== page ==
We have examined the tissue distribution and developmental regulation of two low molecular weight cytosolic fatty acid binding proteins. Based on their initial site of isolation, they have been referred to as liver and intestinal fatty acid binding proteins (FABP). Cloned cDNAs were used to probe blots of RNAs extracted from a wide variety of adult rat tissues as well as small intestine and liver RNA obtained from fetal, suckling, and weaning animals. The highest concentrations of 'liver' FABP mRNA were found in small intestine and liver. 'Intestinal' FABP mRNA is most abundant in small bowel RNA while only trace amounts were encountered in liver. Both mRNAs were detectable in stomach, colon, pancreas, spleen, lung, heart, testes, adrenal, and brain RNA at 1-8% the concentrations observed in small intestine. Accumulation of both mRNAs in the small intestinal epithelium increases during development. The mRNAs are first detectable between the 19th and 21st day of gestation. They undergo a coordinated 3-4-fold increase in concentration within the first 24 h after birth. Thereafter, gut levels of intestinal FABP mRNA remain constant during the suckling period while liver FABP mRNA increases an additional 2-fold. Liver FABP mRNA levels are also induced in hepatocytes during the first postnatal day but subsequently do not change during the suckling and weaning phase, despite marked alterations in hepatic fatty acid metabolism. These observations support the concept that the major role of these proteins is to facilitate the entry of lipids into cells and/or their subsequent intracellular transport and compartmentalization. The data also raise questions about the identity of extragastrointestinal FABPs.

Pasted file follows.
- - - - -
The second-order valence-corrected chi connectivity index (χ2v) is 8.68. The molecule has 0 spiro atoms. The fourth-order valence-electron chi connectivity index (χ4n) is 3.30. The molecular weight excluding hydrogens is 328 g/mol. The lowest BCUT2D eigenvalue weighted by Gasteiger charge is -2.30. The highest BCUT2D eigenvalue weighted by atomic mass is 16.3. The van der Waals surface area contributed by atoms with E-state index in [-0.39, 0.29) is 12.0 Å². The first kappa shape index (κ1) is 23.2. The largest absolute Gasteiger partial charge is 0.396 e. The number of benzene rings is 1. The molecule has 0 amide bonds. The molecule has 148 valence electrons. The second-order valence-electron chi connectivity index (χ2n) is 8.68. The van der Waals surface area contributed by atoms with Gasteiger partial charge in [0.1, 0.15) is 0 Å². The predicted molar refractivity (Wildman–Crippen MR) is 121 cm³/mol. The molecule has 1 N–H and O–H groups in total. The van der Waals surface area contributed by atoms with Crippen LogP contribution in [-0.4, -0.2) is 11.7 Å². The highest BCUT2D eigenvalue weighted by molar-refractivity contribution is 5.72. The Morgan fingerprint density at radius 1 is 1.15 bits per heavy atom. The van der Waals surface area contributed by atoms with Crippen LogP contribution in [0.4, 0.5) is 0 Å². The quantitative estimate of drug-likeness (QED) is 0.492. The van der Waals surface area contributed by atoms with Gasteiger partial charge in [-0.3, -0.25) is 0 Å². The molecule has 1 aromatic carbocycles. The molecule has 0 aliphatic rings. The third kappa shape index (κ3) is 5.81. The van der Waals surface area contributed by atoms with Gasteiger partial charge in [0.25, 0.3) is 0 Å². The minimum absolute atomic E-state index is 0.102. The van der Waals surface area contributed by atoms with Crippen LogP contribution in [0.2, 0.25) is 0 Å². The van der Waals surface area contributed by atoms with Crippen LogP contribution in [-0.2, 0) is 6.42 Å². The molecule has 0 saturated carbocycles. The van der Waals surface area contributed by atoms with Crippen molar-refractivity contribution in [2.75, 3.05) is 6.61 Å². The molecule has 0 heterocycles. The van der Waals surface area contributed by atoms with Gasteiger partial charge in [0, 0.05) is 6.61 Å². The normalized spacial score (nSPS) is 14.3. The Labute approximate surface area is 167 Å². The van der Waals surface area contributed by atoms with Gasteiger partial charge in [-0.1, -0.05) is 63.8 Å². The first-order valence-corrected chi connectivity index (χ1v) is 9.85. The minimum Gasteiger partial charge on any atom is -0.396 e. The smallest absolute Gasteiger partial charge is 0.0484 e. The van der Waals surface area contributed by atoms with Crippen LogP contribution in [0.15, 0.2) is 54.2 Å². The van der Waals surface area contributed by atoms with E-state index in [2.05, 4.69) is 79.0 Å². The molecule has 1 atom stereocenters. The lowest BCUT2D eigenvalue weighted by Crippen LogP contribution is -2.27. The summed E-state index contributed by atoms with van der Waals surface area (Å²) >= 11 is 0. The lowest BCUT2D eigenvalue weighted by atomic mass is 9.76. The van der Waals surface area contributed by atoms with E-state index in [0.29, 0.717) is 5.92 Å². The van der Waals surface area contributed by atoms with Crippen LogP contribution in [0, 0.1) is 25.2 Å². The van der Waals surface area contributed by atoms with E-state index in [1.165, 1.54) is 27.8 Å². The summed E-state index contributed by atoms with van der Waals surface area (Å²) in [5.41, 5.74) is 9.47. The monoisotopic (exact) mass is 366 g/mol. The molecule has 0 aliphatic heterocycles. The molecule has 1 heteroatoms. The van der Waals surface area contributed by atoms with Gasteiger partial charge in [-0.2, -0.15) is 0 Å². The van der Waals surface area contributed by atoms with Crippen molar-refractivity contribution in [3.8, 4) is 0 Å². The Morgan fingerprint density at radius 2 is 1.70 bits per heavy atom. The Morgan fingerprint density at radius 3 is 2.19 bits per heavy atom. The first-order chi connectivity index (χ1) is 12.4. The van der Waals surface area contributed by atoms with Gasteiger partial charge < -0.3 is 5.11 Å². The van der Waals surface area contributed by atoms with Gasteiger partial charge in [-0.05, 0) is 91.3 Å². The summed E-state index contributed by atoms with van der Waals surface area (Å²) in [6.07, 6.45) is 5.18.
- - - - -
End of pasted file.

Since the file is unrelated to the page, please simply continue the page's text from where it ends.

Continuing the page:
|Number of pages||4|
|Journal||Journal of Biological Chemistry|
|State||Published - 1985|